The court further dismissed the claimant’s arguments pertaining to a violation of the claimant’s right to equal treatment which prevents arbitral tribunals to equate facts and circumstances which are dissimilar. The court could not see any violation of this principle in the arbitral tribunal’s cost decision.

The court then moved on to assess the claimant’s arguments concerning a violation of § 1057(1) ZPO as part of the procedural rules within the meaning of § 1059(2) no. 1 lit. d ZPO. It expressed the opinion that legal costs were to be considered “necessary” (notwendig) within the meaning of the provision “if an economically reasonable party could, from an ex ante perspective, consider the measure causing the respective costs as being pertinent”.2

The court noted that diverging opinions existed in legal literature with regard to what is “necessary” within the meaning of § 1057(1) ZPO. According to one view, the term “necessary” should be subject to the same threshold as in the context of court proceedings where § 91(2) ZPO specifically limits the recoverability of fees for legal counsel to the fees applicable under the statutory regime. The vast majority of legal literature, however, takes the view that the term “necessary” in § 1057(1) ZPO should be interpreted independently of the provisions applicable to court proceedings. Supporters of this view argue that regard must be had to the commonality of hourly fee arrangements in international as well as domestic arbitrations, which often tend to be complex requiring specific knowledge by legal counsel.

The court observed that the legislator’s documentation does not provide any guidance as to the proper interpretation of § 1057(1) ZPO. In the view of the Munich court, the parallel wording of § 91(1) ZPO and § 1057(1) ZPO does not necessarily entail the applicability of the same limitations to the recoverability of fees in arbitration as in court proceedings.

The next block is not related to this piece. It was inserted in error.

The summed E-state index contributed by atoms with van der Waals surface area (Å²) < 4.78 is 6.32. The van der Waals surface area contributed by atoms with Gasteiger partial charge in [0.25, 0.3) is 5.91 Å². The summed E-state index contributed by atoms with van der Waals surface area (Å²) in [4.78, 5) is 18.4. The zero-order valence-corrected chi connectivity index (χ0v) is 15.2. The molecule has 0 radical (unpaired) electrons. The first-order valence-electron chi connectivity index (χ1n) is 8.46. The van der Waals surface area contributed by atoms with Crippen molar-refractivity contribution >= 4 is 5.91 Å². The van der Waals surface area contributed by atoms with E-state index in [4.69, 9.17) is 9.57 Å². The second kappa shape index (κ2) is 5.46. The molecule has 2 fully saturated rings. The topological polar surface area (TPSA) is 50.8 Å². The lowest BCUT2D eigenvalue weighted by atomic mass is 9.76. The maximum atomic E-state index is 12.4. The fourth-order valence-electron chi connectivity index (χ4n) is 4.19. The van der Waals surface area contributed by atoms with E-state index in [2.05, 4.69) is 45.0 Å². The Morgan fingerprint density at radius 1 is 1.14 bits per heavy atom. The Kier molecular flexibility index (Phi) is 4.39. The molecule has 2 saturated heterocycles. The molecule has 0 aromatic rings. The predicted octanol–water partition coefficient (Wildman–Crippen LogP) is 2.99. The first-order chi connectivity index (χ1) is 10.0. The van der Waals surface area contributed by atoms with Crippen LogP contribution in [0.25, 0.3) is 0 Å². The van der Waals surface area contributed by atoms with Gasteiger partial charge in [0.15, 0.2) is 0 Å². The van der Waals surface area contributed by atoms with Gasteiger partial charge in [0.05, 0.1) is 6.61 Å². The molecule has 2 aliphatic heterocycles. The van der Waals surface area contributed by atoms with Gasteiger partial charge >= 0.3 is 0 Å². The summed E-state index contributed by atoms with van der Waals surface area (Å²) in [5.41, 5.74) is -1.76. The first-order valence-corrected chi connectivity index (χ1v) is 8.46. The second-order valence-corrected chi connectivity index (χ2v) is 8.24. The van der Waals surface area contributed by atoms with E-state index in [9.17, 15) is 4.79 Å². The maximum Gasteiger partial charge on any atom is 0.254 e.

The court then raised the question whether the limitations applicable in court proceedings should be transferred to arbitration as a matter of transparency and predictability. In this regard, the court concluded that, by agreeing to settle their dispute by arbitration, the parties had opted out of the statutory regime protecting them from unpredictable costs. If the parties had wished to increase predictability, they could have provided for specific provisions on the recoverability of legal costs in their arbitration agreement.

Based on this analysis, the court came to the conclusion that the reimbursement of fees based on hourly rates exceeding the statutory fees “at least in the instant case”3 was justified, as the case concerned complex and difficult questions of (antitrust) law. The court reasoned that it would have been virtually impossible for the parties to find specialized legal counsel who would have accepted to be remunerated based on the statutory fee system and that, therefore, the hourly rates were “necessary”.

IV. Résumé

Legal literature is split as to the question of whether § 1057(1) ZPO allows arbitral tribunals to order reimbursement of legal fees based on hourly rates exceeding the fees applicable under the statutory regime. 

Considering that fee agreements providing for hourly rates are very common in international as well as domestic arbitration, the decision of the Higher Regional Court of Munich is of high practical relevance and provides valuable guidance for future cases. While the court adopted the position of the vast majority of legal literature on the recoverability of legal fees calculated on the basis of hourly rates, the court did not give carte blanche to arbitral tribunals as it subjected the recoverability to the requirement that the legal fees must be necessary in light of the circumstances of the given case.

The original full text of the decision can be accessed under the following link: